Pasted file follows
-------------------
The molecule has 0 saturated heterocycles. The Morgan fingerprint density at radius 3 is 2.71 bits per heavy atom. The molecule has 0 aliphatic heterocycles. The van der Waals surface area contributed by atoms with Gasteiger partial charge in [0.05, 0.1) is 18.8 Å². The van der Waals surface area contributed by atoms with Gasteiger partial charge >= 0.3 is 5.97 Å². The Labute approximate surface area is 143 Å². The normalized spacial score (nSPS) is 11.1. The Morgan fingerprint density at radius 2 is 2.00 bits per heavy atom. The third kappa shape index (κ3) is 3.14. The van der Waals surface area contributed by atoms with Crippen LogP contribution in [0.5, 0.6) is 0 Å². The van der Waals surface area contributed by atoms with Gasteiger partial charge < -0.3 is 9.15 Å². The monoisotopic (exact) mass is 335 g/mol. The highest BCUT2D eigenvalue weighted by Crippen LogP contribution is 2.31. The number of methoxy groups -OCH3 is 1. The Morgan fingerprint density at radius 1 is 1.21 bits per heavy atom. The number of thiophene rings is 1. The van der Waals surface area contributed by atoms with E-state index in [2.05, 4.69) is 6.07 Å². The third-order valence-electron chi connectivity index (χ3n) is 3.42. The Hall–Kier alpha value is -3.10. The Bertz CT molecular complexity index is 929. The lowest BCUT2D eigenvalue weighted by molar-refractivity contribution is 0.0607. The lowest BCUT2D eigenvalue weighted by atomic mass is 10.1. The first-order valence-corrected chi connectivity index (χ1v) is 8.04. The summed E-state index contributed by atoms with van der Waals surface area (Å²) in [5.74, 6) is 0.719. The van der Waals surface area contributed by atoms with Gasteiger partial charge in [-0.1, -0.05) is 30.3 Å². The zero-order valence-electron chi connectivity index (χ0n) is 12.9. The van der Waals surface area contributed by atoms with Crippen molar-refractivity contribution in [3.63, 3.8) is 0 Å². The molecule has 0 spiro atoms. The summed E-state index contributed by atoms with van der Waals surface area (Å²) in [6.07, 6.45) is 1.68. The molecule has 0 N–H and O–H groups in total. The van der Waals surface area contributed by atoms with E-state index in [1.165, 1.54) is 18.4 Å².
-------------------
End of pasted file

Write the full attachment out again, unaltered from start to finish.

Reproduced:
The molecule has 0 saturated heterocycles. The Morgan fingerprint density at radius 3 is 2.71 bits per heavy atom. The molecule has 0 aliphatic heterocycles. The van der Waals surface area contributed by atoms with Gasteiger partial charge in [0.05, 0.1) is 18.8 Å². The van der Waals surface area contributed by atoms with Gasteiger partial charge >= 0.3 is 5.97 Å². The Labute approximate surface area is 143 Å². The normalized spacial score (nSPS) is 11.1. The Morgan fingerprint density at radius 2 is 2.00 bits per heavy atom. The third kappa shape index (κ3) is 3.14. The van der Waals surface area contributed by atoms with Crippen LogP contribution in [0.5, 0.6) is 0 Å². The van der Waals surface area contributed by atoms with Gasteiger partial charge < -0.3 is 9.15 Å². The monoisotopic (exact) mass is 335 g/mol. The highest BCUT2D eigenvalue weighted by Crippen LogP contribution is 2.31. The number of methoxy groups -OCH3 is 1. The Morgan fingerprint density at radius 1 is 1.21 bits per heavy atom. The number of thiophene rings is 1. The van der Waals surface area contributed by atoms with E-state index in [2.05, 4.69) is 6.07 Å². The third-order valence-electron chi connectivity index (χ3n) is 3.42. The Hall–Kier alpha value is -3.10. The Bertz CT molecular complexity index is 929. The lowest BCUT2D eigenvalue weighted by molar-refractivity contribution is 0.0607. The lowest BCUT2D eigenvalue weighted by atomic mass is 10.1. The first-order valence-corrected chi connectivity index (χ1v) is 8.04. The summed E-state index contributed by atoms with van der Waals surface area (Å²) in [5.74, 6) is 0.719. The van der Waals surface area contributed by atoms with Gasteiger partial charge in [-0.1, -0.05) is 30.3 Å². The zero-order valence-electron chi connectivity index (χ0n) is 12.9. The van der Waals surface area contributed by atoms with Crippen molar-refractivity contribution in [3.63, 3.8) is 0 Å². The molecule has 0 spiro atoms. The summed E-state index contributed by atoms with van der Waals surface area (Å²) in [6.07, 6.45) is 1.68. The molecule has 0 N–H and O–H groups in total. The van der Waals surface area contributed by atoms with E-state index in [1.165, 1.54) is 18.4 Å².